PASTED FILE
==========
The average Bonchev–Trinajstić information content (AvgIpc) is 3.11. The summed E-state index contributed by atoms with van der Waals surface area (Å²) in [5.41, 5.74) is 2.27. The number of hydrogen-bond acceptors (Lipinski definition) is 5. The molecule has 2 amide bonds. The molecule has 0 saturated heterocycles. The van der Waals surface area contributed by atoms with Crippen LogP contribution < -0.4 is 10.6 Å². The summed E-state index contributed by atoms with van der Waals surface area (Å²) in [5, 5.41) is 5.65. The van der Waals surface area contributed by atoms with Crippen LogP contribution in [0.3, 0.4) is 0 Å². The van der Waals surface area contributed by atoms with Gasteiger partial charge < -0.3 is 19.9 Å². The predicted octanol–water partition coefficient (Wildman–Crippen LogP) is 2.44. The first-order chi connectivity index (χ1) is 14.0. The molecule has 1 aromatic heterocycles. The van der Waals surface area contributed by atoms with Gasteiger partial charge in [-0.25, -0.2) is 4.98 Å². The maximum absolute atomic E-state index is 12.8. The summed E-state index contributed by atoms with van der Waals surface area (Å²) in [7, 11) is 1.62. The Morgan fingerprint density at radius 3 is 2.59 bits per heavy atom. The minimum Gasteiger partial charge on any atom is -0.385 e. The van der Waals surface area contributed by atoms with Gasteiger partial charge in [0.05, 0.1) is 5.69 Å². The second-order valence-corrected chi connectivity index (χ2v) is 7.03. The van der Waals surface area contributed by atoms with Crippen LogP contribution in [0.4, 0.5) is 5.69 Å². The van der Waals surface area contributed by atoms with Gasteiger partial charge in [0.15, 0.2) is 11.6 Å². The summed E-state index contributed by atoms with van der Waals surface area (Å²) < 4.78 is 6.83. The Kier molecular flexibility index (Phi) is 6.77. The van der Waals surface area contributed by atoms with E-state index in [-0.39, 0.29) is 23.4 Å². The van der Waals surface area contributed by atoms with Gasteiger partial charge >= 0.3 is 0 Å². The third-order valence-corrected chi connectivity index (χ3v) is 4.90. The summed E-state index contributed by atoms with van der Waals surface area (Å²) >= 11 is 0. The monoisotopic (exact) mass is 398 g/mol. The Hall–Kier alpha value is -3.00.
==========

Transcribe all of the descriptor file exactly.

The average Bonchev–Trinajstić information content (AvgIpc) is 3.11. The summed E-state index contributed by atoms with van der Waals surface area (Å²) in [5.41, 5.74) is 2.27. The number of hydrogen-bond acceptors (Lipinski definition) is 5. The molecule has 2 amide bonds. The molecule has 0 saturated heterocycles. The van der Waals surface area contributed by atoms with Crippen LogP contribution < -0.4 is 10.6 Å². The summed E-state index contributed by atoms with van der Waals surface area (Å²) in [5, 5.41) is 5.65. The van der Waals surface area contributed by atoms with Crippen LogP contribution in [0.3, 0.4) is 0 Å². The van der Waals surface area contributed by atoms with Gasteiger partial charge < -0.3 is 19.9 Å². The predicted octanol–water partition coefficient (Wildman–Crippen LogP) is 2.44. The first-order chi connectivity index (χ1) is 14.0. The molecule has 1 aromatic heterocycles. The van der Waals surface area contributed by atoms with Gasteiger partial charge in [-0.25, -0.2) is 4.98 Å². The maximum absolute atomic E-state index is 12.8. The summed E-state index contributed by atoms with van der Waals surface area (Å²) in [7, 11) is 1.62. The Morgan fingerprint density at radius 3 is 2.59 bits per heavy atom. The minimum Gasteiger partial charge on any atom is -0.385 e. The van der Waals surface area contributed by atoms with Gasteiger partial charge in [0.05, 0.1) is 5.69 Å². The second-order valence-corrected chi connectivity index (χ2v) is 7.03. The van der Waals surface area contributed by atoms with Crippen LogP contribution in [0.4, 0.5) is 5.69 Å². The van der Waals surface area contributed by atoms with Gasteiger partial charge in [0.15, 0.2) is 11.6 Å². The summed E-state index contributed by atoms with van der Waals surface area (Å²) < 4.78 is 6.83. The Kier molecular flexibility index (Phi) is 6.77. The van der Waals surface area contributed by atoms with E-state index in [-0.39, 0.29) is 23.4 Å². The van der Waals surface area contributed by atoms with Gasteiger partial charge >= 0.3 is 0 Å². The third-order valence-corrected chi connectivity index (χ3v) is 4.90. The summed E-state index contributed by atoms with van der Waals surface area (Å²) >= 11 is 0. The monoisotopic (exact) mass is 398 g/mol. The Hall–Kier alpha value is -3.00.